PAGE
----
The above crass idea is promoted by many in high places: for example The Economist, the U.S. Treasury, Brad DeLong and Larry Summers.
The first and obvious flaw in the above argument is that infrastructure investments last for DECADES. And there is no reason to suppose that current low interest rates will last that long. Doh!
Second, a monetarily sovereign government does not need to borrow, since it has the power to print. So never mind interest rates being LOW: such a government can obtain money at NO COST AT ALL!!!!!
So would it make sense for government in a recession to fund infrastructure investments with freshly printed money? The answer is “no”: because in order to best allocate resources as between investment goods and consumer goods, some sort of FREE MARKET rate of interest should be debited to the relevant investment – not the artificially low rates at which government can come by money.
In fact it has long been recognised by the economically literate that even when a country is NOT IN A RECESSION, government should not calculate the merits on investment projects on the basis of what it costs government to borrow. Reason is that government has an unfair advantage when it comes to borrowing: it is an ultra credit worthy borrower on account of its ability to extract money by FORCE from the population.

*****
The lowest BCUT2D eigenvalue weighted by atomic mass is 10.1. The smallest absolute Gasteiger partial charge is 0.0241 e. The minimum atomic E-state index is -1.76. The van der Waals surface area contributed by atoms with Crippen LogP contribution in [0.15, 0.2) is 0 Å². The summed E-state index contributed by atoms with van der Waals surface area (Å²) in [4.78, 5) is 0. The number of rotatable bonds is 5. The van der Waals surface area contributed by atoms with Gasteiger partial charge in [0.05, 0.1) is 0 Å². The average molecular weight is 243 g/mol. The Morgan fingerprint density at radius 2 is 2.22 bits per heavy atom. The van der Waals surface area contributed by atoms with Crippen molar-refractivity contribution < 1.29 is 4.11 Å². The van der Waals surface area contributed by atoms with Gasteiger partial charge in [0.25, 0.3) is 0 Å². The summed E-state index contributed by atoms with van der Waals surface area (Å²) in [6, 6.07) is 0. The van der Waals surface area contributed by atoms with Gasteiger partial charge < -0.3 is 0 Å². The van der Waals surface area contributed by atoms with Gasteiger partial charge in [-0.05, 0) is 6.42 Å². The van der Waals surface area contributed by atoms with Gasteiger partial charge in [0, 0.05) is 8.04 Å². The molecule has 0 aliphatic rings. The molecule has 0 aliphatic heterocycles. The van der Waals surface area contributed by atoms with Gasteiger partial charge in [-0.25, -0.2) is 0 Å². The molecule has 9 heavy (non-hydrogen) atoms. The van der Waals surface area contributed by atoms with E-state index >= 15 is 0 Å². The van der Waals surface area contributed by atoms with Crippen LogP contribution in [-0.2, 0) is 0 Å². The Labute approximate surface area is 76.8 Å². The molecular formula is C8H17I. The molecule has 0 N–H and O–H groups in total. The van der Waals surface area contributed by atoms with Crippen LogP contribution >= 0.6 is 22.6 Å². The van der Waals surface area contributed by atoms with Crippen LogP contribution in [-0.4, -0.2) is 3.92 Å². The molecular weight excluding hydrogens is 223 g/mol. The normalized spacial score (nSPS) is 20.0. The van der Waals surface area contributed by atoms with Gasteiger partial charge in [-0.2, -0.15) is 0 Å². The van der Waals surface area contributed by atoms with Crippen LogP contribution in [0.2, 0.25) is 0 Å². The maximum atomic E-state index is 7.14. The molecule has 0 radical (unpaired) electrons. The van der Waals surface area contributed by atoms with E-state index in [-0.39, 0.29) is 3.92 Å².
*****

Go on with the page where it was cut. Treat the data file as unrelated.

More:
I dare say the Italian Mafia can borrow at relatively low interest rates and for similar reasons. That does not mean that investments made by the Italian Mafia are particularly clever or worthwhile.
In a recession, the conventional wisdom is that governments should cut interest rates. Why on Earth investment goods should suddenly become more worthwhile relative to consumer goods just because there is a recession is a mystery. In fact the whole idea is a load of codswallop. That is, there is no good reason to boost investment spending rather than consumption spending in a recession.